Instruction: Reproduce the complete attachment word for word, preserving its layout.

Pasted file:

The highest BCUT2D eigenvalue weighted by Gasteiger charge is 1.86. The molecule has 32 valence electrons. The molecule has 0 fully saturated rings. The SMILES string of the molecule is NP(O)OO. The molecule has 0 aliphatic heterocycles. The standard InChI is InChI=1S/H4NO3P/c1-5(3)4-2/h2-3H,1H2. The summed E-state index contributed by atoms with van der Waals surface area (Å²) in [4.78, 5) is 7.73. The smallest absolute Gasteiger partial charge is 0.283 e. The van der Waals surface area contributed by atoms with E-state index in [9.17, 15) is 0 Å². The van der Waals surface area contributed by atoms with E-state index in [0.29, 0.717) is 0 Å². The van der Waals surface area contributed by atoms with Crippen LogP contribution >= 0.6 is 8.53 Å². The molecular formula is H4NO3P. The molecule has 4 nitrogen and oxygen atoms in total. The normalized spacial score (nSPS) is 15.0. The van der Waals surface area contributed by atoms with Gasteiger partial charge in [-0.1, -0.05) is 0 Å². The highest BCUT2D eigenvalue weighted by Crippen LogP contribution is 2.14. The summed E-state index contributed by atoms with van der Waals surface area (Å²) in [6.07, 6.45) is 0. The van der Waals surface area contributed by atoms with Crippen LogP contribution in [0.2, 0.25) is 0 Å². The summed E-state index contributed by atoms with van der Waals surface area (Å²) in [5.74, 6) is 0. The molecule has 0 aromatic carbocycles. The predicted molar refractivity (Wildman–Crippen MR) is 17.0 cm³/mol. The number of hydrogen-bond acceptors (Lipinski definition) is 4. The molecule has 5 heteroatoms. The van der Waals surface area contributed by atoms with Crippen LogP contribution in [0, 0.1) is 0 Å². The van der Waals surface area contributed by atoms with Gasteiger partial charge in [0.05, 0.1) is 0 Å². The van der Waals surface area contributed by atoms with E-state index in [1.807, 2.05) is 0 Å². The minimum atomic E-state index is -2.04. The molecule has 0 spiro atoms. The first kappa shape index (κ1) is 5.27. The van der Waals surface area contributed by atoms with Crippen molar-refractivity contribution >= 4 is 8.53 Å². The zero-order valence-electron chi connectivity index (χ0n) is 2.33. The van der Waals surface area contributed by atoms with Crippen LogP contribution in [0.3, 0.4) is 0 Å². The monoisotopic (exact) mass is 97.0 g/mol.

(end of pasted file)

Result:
The highest BCUT2D eigenvalue weighted by Gasteiger charge is 1.86. The molecule has 32 valence electrons. The molecule has 0 fully saturated rings. The SMILES string of the molecule is NP(O)OO. The molecule has 0 aliphatic heterocycles. The standard InChI is InChI=1S/H4NO3P/c1-5(3)4-2/h2-3H,1H2. The summed E-state index contributed by atoms with van der Waals surface area (Å²) in [4.78, 5) is 7.73. The smallest absolute Gasteiger partial charge is 0.283 e. The van der Waals surface area contributed by atoms with E-state index in [9.17, 15) is 0 Å². The van der Waals surface area contributed by atoms with E-state index in [0.29, 0.717) is 0 Å². The van der Waals surface area contributed by atoms with Crippen LogP contribution >= 0.6 is 8.53 Å². The molecular formula is H4NO3P. The molecule has 4 nitrogen and oxygen atoms in total. The normalized spacial score (nSPS) is 15.0. The van der Waals surface area contributed by atoms with Gasteiger partial charge in [-0.1, -0.05) is 0 Å². The highest BCUT2D eigenvalue weighted by Crippen LogP contribution is 2.14. The summed E-state index contributed by atoms with van der Waals surface area (Å²) in [6.07, 6.45) is 0. The van der Waals surface area contributed by atoms with Crippen LogP contribution in [0.2, 0.25) is 0 Å². The summed E-state index contributed by atoms with van der Waals surface area (Å²) in [5.74, 6) is 0. The molecule has 0 aromatic carbocycles. The predicted molar refractivity (Wildman–Crippen MR) is 17.0 cm³/mol. The number of hydrogen-bond acceptors (Lipinski definition) is 4. The molecule has 5 heteroatoms. The van der Waals surface area contributed by atoms with Crippen LogP contribution in [0, 0.1) is 0 Å². The van der Waals surface area contributed by atoms with Gasteiger partial charge in [0.05, 0.1) is 0 Å². The van der Waals surface area contributed by atoms with E-state index in [1.807, 2.05) is 0 Å². The minimum atomic E-state index is -2.04. The molecule has 0 spiro atoms. The first kappa shape index (κ1) is 5.27. The van der Waals surface area contributed by atoms with Crippen molar-refractivity contribution >= 4 is 8.53 Å². The zero-order valence-electron chi connectivity index (χ0n) is 2.33. The van der Waals surface area contributed by atoms with Crippen LogP contribution in [0.3, 0.4) is 0 Å². The monoisotopic (exact) mass is 97.0 g/mol.